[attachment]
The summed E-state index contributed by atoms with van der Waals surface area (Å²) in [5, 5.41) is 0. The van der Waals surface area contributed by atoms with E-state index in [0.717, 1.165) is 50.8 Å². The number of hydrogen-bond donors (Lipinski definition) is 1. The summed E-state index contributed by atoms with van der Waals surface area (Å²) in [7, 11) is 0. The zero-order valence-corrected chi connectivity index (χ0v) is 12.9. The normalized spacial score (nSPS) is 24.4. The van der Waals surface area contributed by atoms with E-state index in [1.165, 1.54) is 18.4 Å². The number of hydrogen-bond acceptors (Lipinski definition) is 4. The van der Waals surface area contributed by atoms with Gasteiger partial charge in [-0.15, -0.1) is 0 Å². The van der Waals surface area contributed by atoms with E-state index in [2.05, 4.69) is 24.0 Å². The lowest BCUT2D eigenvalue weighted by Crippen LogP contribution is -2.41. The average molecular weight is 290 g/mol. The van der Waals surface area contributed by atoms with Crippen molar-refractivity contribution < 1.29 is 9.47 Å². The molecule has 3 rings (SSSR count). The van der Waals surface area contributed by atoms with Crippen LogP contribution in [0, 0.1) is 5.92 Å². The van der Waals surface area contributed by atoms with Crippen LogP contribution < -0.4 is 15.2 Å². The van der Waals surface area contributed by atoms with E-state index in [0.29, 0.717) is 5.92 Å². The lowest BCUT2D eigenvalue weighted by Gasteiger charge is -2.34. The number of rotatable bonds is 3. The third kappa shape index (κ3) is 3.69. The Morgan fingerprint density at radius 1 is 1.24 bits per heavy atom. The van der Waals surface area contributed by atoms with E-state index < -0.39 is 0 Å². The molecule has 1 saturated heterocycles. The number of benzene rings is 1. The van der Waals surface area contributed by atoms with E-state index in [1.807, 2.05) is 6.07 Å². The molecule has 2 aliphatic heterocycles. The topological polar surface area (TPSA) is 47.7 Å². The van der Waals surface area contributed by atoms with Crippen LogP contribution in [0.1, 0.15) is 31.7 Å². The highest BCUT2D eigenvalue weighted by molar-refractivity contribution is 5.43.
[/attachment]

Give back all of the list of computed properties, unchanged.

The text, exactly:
The summed E-state index contributed by atoms with van der Waals surface area (Å²) in [5, 5.41) is 0. The van der Waals surface area contributed by atoms with E-state index in [0.717, 1.165) is 50.8 Å². The number of hydrogen-bond donors (Lipinski definition) is 1. The summed E-state index contributed by atoms with van der Waals surface area (Å²) in [7, 11) is 0. The zero-order valence-corrected chi connectivity index (χ0v) is 12.9. The normalized spacial score (nSPS) is 24.4. The van der Waals surface area contributed by atoms with E-state index in [1.165, 1.54) is 18.4 Å². The number of hydrogen-bond acceptors (Lipinski definition) is 4. The van der Waals surface area contributed by atoms with Gasteiger partial charge in [-0.15, -0.1) is 0 Å². The van der Waals surface area contributed by atoms with E-state index in [2.05, 4.69) is 24.0 Å². The lowest BCUT2D eigenvalue weighted by Crippen LogP contribution is -2.41. The average molecular weight is 290 g/mol. The van der Waals surface area contributed by atoms with Crippen molar-refractivity contribution < 1.29 is 9.47 Å². The molecule has 3 rings (SSSR count). The van der Waals surface area contributed by atoms with Crippen LogP contribution in [0, 0.1) is 5.92 Å². The van der Waals surface area contributed by atoms with Crippen LogP contribution < -0.4 is 15.2 Å². The van der Waals surface area contributed by atoms with E-state index in [0.29, 0.717) is 5.92 Å². The lowest BCUT2D eigenvalue weighted by Gasteiger charge is -2.34. The number of rotatable bonds is 3. The third kappa shape index (κ3) is 3.69. The Morgan fingerprint density at radius 1 is 1.24 bits per heavy atom. The van der Waals surface area contributed by atoms with E-state index < -0.39 is 0 Å². The molecule has 1 saturated heterocycles. The number of benzene rings is 1. The van der Waals surface area contributed by atoms with E-state index in [1.807, 2.05) is 6.07 Å². The molecule has 2 aliphatic heterocycles. The topological polar surface area (TPSA) is 47.7 Å². The van der Waals surface area contributed by atoms with Crippen LogP contribution in [0.1, 0.15) is 31.7 Å². The highest BCUT2D eigenvalue weighted by molar-refractivity contribution is 5.43.